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Seventh Circuit Applies Discovery Rule to Claim for Civil Penalty

By Amy G. Doehring, Litigation News Associate Editor – May 14, 2009

Departing from the view of many other circuits, the Seventh Circuit Court of Appeals has applied the discovery rule to an action for civil penalties brought by the Securities and Exchange Commission. SEC v. Koenig [PDF].

Applying the statute of limitations set forth in 28 U.S.C. § 2462, the Koenig court held that the SEC has five years from the date it discovers, or should have discovered, a violation to bring an action for civil penalties.

The SEC’s claim for a civil penalty against the corporation’s former chief financial officer accrues when the SEC discovers the fraudulent accounting strategies, rather than when the defendant commits the fraud, the court reasoned. Dating back to the nineteenth century, courts have “recognized a special rule for fraud, a concealed wrong,” the Seventh Circuit opinion notes.

This ruling, “issued in an environment in which revelations of fraudulent schemes are disclosed with alarming frequency and magnitude, often impacting large numbers of victims who have limited private recourse, is not surprising and [is] almost certainly intended to have a deterrent effect,” explains Barrie L. Brejcha, Chicago, cochair of the Section of Litigation’s Securities Litigation Committee.

But Koenig represents a departure from the holdings of other circuits that have rejected the application of the discovery rule to the limitations period prescribed by § 2462. Many courts have concluded that the statute of limitations under § 2462 begins to run on the date of the regulatory violation.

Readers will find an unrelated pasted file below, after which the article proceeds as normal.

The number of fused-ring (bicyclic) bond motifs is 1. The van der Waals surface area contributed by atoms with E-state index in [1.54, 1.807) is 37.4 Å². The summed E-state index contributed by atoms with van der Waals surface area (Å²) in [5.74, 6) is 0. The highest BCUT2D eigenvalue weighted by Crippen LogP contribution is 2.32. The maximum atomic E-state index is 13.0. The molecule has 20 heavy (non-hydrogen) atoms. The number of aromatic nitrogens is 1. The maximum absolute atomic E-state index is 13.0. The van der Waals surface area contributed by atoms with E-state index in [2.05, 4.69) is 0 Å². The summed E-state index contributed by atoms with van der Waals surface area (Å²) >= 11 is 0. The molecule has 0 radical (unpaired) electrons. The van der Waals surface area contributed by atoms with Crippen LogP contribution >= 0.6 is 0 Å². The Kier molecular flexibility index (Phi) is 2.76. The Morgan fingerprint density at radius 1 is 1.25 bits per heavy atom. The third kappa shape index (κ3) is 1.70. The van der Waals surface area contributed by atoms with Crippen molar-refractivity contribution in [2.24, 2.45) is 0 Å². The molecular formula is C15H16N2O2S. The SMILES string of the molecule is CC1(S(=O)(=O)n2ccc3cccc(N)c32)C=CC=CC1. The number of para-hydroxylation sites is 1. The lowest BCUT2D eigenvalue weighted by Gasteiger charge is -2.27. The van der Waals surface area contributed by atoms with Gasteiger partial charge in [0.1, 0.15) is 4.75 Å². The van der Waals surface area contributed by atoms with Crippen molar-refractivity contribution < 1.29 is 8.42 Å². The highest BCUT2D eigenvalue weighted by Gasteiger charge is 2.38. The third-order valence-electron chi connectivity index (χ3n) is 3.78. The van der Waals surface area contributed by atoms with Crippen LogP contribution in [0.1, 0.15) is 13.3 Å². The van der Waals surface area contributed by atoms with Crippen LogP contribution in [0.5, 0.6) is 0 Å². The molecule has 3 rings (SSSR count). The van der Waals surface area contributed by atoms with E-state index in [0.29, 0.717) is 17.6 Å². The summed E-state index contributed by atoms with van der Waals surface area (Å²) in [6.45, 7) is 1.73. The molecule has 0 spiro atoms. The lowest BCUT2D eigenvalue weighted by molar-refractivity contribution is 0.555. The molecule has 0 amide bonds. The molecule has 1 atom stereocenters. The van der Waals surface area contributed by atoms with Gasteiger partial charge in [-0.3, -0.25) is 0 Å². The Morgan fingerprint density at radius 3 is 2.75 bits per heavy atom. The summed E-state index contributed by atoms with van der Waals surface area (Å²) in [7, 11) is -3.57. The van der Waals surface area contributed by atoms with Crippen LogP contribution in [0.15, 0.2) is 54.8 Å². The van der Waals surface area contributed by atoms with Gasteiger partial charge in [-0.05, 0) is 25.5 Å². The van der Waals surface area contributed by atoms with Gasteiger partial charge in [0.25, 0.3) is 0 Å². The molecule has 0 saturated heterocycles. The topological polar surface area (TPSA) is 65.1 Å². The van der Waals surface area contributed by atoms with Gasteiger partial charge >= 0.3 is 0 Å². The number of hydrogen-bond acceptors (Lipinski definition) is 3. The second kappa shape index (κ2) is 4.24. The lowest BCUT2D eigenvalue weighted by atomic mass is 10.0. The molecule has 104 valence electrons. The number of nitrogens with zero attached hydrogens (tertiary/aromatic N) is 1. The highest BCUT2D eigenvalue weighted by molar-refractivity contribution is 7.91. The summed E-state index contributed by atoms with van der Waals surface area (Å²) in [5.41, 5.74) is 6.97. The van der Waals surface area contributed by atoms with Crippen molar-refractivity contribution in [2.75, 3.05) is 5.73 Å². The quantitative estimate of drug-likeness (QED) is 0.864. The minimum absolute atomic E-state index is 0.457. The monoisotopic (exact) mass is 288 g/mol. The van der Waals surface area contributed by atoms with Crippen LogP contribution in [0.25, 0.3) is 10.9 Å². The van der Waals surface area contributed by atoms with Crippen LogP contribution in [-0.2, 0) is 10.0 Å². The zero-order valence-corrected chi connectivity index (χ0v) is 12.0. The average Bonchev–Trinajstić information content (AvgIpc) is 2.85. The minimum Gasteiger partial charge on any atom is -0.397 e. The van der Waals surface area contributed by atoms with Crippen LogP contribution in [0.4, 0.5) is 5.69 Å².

For instance, the Sixth Circuit has expressed that view in National Parks Conservation Association v. TVA [PDF] and SEC v. Mohn [PDF].Also contrary to Koenig, the Eleventh Circuit in Trawinski v. United Technologies rejected applying the discovery rule to § 2462.

Fifteen years ago, in 3M Co. v. Browner, the D.C. Circuit held that the discovery rule is contrary to the language of § 2462 and is inconsistent with the historical judicial interpretations of the statute. The court explained that the discovery rule was developed for cases involving latent injuries, and that it “rests on the idea that plaintiffs cannot have a tenable claim for the recovery of damages unless until they have been harmed.” The 3M court noted that damages or injuries resulting from the violation are not part of the federal agency’s claim for a civil penalty, and thus the discovery rules was inapplicable to § 2462.

“The reasoning of the 3M decision is far more persuasive than that of the Seventh Circuit in Koenig,”opines Kent A. Lambert, New Orleans, cochair of the Section’s Pretrial Practice and Discovery Committee (and a contributor to Litigation News).

“The imposition of fines, penalties, and forfeitures is not premised in any way upon the existence of any actual harm—it is by definition premised upon the offense itself irrespective of any avowed harm to a particular constituency or interest group,” he says.

Importantly, the five-year statute of limitations under § 2462 applies to actions involving federal statutes as diverse as the Fair Housing Act, the Export Administration Act, and the Clean Air Act. “Application of the Koenig case to other regulatory contexts invites abuse, giving too much power to federal agencies to control the timing of civil penalty and enforcement actions. It threatens to make the agency the master not only of its complaint, but of the limitations period as well,” Lambert opines.

Can Koenig be squared with 3M and other previous cases? “The statute of limitations issue in the Koenig decision turns on the fact that the SEC’s case involved fraud-based claims,” recognizes Brejcha.

Craig C. Martin, Chicago, IL, the Section’s Pretrial and Discovery Committee cochair, agrees. “The Seventh Circuit explained that traditionally there is equitable tolling for a concealed wrong,” Martin notes. “Koenig should not be read to expand the statute of limitations for all claims by any federal agency for a civil penalty, but only those involving fraudulent concealment of the violation,” he says.

Keywords: SEC v. Koenig, discovery rule, penalties


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